Learning to Love

KEY VERSE: “Now abideth faith, hope, charity [love], these three; but the greatest of these is charity.” —I Corinthians 13:13

SELECTED SCRIPTURE: I Corinthians 12:27-31; 13:1-13

GOD SO LOVED the world, we are told, “that he gave his only begotten Son, that whosoever believeth in him should not perish, but have everlasting life.”—John 3:16

Jesus, constrained by love, willingly and gladly gave his life that Adam and his race might have an opportunity to live. And how graciously Jesus did this! In his day by day sacrificial ministry Jesus displayed the qualities of love in all that he said and did. He was long-suffering and kind; he was not envious, rash, or boastful. He was not puffed up with pride. He always conducted himself properly, and never sought his own. He was not easily provoked, and did not think evil. He did not rejoice in iniquity, but rejoiced in the truth. He was willing to bear all things, and because of his faith and hope in his Heavenly Father, he was able to endure all things.—I Cor. 13:4-7

Those who are following in the footsteps of Jesus have been called by God for a purpose. That purpose is to be co-workers with him and with our Lord Jesus in the reconciliation of a lost world, and the restoration of the people to perfection of life here on the earth. In the carrying out of that purpose much preparation is needed, and it is this work of preparation that is being accomplished during the Gospel Age. We are working out our own salvation now, and in this God is working with us to will and to do his good pleasure. (Phil. 2:12,13) God has designed that this present work of preparation for the future glorious work of the kingdom should be accomplished through cooperation, not only with him and with the Lord Jesus, but also with one another.

In his letter to the Corinthian brethren, the Apostle Paul explained how God has arranged for this cooperation to be on an orderly basis, with each individual functioning as part of a whole, these being referred to in the Scriptures as the “church,” which is the “body” of Christ.—I Cor. 12:12,13; Eph. 1:22,23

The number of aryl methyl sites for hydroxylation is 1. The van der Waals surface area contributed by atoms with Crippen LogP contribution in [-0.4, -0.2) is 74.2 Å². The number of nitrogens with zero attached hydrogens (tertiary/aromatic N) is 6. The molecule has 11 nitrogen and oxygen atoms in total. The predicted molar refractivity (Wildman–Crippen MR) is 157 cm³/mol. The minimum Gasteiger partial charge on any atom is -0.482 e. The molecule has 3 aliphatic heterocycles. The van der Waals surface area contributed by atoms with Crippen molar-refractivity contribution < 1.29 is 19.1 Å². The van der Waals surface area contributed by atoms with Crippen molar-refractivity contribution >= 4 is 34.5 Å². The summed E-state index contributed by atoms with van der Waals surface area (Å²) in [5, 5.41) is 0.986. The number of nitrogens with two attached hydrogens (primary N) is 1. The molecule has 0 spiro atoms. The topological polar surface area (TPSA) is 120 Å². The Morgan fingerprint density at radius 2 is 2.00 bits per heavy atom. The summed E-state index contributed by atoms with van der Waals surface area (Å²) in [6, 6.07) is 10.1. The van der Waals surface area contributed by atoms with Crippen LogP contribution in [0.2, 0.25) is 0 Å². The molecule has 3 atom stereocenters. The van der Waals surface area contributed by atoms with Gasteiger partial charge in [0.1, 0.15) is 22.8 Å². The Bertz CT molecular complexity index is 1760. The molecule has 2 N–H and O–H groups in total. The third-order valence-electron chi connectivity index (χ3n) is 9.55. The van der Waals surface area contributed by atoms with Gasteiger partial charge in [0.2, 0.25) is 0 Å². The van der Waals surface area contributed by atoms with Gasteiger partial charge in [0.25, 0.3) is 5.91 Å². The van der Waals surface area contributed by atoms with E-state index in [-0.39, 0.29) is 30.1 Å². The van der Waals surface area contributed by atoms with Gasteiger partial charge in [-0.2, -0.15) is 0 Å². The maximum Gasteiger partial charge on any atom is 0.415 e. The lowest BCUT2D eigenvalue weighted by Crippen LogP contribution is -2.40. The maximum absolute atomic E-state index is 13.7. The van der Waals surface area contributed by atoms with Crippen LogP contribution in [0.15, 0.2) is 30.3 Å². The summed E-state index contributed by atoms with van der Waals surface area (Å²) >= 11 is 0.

Paul then follows his lesson on the working arrangements of the New Creation with his emphasis on the importance of love, as we find it in the next chapter—I Corinthians 13. In the 12th chapter Paul speaks of the various gifts of the Spirit, and admonishes the brethren to covet earnestly the best gifts. To this Paul adds, “Yet show I unto you a more excellent way.” (vs. 31) The more excellent way he describes is one of the most beautiful and practical definitions of love in action that has ever been given, and he ends with the words of our text, “Now abideth faith, hope, charity, these three; but the greatest of these is charity [love].”—vs. 13

When the culmination of our faith and hope has been reached in the kingdom, and the knowledge of the Lord fills the earth, and the kingdom manifested on every hand, faith will not be so much needed, for “faith is the substance [Margin, ‘ground’ or ‘confidence’] of things hoped for, the evidence of things not seen.” (Heb. 11:1) So far as the church is concerned, her hopes will have been realized through an abundant entrance into the kingdom. But the great principle of divine love will continue.

Even the subjects of the kingdom, as is now true with those who are being prepared to be its rulers, will need to give up their selfishness as a motivating principle in their lives, and adopt the way of love. No one will have eternal life on any plane unless he loves the Lord with all his heart, mind, soul, and strength, and his neighbor as himself. (Luke 10:27) How glorious it will be when every creature in heaven and on earth is motivated by, and filled with, this spirit of divine love!

Dawn Bible Students Association
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